You can turn to new tools like videos with slow-motion and freeze-frame abilities to give you a clear vision of how you move. However, no external resources will ever be more valuable than real-time sensational awareness. Some people are born naturally hyper-aware of their bodies and others are not. Natural proprioception and physical awareness lay on the same bell curve as all other human qualities. However, anyone can improve upon these abilities. Natural awareness might be a gift, but paying attention and actively trying to improve are choices.

As you progress through each training session pay attention to how you feel and how you move and genuinely seek to improve. This is now your highest responsibility if you decide to go it alone. Simply going through the motions (in any aspect of life) has never moved anyone forward.

2. Video, Coach, or Partner Feedback

These are all amazing tools available the modern self-coach and it is foolish not to utilize them. External feedback from both videos, photos, and the discerning eye of an expert coach or training partner can help you both find and fix issues that otherwise remain obscure.

Use these tools to supplement your self-understanding, not as a primary means to develop it. The argument stands to simply record every rep and every set because we now have the capability to do so. I recognize the merits of this case but posit that internally driven self-discovery and body awareness are higher-order tools that bring value far beyond any specific issue.

3. Strategies for Insight

Every repetition of any movement presents a learning opportunity. However, you can build your program and individual training sessions with strategies to promote insight. Many movements inherently drive deeper understanding.

Use the following strategies to promote deep physical insight:

  • Slow Down: If you truly “own” a movement pattern, you can perform it with control and grace at any speed. Speed hides need, thus slowing down is a test that teaches you about how you move.
  • Unilateral Movements: Use single arm or single leg movements for the bulk of your training. Nearly all functional and athletic movements have a unilateral component. Unilateral movements will also help you uncover any side-to-side difference you have that symmetrical movements might mask.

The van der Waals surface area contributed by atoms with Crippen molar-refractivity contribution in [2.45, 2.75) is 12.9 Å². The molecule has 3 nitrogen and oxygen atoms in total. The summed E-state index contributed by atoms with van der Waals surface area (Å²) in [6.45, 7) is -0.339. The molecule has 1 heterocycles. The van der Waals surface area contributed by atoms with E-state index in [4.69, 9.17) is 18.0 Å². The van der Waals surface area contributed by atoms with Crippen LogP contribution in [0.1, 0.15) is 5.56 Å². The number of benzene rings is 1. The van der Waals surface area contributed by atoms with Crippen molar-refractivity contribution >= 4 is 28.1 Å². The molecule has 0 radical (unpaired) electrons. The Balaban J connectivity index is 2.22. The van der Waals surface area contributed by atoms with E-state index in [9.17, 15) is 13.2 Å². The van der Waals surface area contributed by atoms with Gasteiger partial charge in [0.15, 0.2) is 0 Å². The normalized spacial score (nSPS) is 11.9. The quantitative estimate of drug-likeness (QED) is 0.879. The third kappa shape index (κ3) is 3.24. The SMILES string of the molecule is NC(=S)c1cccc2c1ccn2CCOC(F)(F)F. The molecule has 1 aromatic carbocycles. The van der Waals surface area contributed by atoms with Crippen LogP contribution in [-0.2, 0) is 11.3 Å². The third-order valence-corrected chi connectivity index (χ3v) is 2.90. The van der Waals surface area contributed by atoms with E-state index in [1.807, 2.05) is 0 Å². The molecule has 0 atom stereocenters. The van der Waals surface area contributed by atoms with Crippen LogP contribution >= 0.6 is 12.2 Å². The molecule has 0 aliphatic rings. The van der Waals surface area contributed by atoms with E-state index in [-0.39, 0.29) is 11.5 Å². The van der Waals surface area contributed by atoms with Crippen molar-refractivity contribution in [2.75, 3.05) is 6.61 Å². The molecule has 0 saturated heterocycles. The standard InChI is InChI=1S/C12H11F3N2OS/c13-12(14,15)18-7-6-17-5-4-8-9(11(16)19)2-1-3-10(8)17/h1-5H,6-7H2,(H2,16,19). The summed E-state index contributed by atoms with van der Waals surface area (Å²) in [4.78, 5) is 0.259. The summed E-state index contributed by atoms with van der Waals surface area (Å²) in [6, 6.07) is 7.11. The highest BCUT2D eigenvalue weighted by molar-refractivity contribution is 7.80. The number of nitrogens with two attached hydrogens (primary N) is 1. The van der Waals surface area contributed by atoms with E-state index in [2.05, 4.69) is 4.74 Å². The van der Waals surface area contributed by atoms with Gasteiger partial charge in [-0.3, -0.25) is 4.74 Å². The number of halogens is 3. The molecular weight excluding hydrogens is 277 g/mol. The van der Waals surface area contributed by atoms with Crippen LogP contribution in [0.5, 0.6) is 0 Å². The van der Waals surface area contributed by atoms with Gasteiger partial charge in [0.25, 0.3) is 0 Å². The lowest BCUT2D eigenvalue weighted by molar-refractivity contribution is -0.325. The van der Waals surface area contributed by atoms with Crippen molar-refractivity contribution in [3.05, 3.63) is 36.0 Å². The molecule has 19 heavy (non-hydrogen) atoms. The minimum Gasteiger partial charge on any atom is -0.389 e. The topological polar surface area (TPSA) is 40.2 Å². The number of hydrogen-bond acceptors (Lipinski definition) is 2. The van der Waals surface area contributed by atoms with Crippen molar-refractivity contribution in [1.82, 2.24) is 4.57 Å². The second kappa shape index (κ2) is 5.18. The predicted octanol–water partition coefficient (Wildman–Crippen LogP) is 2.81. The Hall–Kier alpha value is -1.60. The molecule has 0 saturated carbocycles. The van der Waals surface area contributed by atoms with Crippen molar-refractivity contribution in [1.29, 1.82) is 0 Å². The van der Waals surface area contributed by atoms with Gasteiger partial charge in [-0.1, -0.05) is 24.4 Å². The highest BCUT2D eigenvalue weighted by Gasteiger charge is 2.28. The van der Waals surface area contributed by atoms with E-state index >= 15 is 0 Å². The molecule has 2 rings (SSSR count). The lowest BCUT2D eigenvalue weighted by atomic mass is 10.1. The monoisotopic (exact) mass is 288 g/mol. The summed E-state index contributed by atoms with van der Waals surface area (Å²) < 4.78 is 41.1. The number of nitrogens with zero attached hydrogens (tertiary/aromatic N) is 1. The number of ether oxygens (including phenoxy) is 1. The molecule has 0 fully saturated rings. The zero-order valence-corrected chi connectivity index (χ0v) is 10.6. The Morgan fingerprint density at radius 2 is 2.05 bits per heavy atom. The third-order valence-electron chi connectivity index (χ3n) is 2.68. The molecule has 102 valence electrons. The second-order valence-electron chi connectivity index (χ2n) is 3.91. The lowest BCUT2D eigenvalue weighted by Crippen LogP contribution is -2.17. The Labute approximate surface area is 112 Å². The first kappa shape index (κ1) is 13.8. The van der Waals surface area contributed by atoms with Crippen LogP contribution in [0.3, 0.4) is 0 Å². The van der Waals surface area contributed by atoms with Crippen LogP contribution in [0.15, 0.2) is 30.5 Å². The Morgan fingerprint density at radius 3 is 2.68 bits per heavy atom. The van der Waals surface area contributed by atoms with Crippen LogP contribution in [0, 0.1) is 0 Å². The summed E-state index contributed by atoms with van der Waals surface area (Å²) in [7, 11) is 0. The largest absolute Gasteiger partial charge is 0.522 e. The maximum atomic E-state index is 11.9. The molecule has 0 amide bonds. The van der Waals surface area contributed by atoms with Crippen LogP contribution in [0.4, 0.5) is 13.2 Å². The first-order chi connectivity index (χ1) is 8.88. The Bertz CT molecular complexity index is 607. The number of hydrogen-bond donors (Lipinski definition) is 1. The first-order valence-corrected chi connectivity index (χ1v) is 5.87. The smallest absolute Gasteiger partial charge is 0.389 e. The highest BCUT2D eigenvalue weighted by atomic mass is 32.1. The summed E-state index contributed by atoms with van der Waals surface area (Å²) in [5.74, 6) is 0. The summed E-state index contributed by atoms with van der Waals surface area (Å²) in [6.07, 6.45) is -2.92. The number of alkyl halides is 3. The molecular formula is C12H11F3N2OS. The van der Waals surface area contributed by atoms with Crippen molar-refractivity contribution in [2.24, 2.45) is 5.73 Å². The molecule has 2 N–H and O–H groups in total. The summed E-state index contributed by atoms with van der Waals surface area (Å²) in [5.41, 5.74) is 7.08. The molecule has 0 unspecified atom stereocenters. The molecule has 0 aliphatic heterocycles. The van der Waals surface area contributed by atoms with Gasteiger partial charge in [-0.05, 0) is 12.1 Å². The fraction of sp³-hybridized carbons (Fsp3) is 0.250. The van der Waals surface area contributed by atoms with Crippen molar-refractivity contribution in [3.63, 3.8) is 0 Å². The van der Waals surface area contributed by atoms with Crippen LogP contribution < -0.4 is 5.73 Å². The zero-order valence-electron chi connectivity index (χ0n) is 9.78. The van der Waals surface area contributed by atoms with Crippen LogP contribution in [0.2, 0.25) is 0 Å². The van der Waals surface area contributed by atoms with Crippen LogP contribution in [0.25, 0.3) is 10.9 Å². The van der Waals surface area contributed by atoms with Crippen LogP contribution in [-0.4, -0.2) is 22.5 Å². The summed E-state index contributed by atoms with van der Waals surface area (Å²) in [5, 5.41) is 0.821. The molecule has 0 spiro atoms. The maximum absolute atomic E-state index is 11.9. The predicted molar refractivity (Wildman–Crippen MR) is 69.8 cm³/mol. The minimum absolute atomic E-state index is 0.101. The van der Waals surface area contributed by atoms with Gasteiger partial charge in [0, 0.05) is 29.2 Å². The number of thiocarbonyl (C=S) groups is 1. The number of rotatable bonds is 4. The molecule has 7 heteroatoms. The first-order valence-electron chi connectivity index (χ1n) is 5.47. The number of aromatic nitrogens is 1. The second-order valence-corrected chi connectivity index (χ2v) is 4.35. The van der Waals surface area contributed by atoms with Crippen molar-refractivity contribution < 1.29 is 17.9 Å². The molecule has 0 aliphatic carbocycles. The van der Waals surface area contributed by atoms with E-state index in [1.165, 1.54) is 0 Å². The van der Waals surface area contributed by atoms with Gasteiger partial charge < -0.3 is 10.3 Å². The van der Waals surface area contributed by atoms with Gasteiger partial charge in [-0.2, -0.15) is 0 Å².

• Balance, Stability, and Coordination: Train unstable loads and balance movements to highlight deficiencies in smaller stabilizing muscles that more stable and macro movement patterns will not show. My favorites are the bottoms up press and single-leg deadlift for upper and lower body, respectively.

Real-Time Awareness

Attention and intention are the glue that holds together a self-coaching practice. This third prong of the system weaves interstitially between the programming and assessment branches.

Beyond attention and intention of how you move, learn to determine if your plan for the day is well-designed or in need of alteration. Every training session is a series of decisions: Should I take more/less rest? How much weight is appropriate for this set? How many rounds should I do? Is it best to scale this back? Should I go more intense than planned? Self-coaching means learning to honestly answer all of the ongoing questions that arise while training. This ability comes with time, but only if you commit to developing it.

No program or training plan, whether self-prescribed or from a coach, is written in stone. Think of your written program as a road map and a launching point from which to begin your journey each day. You will learn to strike a balance between pushing yourself, remaining safe, and the difference between needing time off and the general day-to-day laziness that creeps in for all of us.

Bringing It All Together

These are all strategies to go it alone. However, thriving as a self-coach goes far beyond the technical skills of writing effective programming and developing the eye and sensation to assess movement. Honesty, perhaps ruthless or radical, yet compassionate underlies the entire practice. Anyone can learn to be their own coach, but it requires developing a technical skill set, a love for asking difficult questions, and seeking even more uncomfortable answers. While not for everyone, self-coaching can be a gateway to a world of honest self-discovery.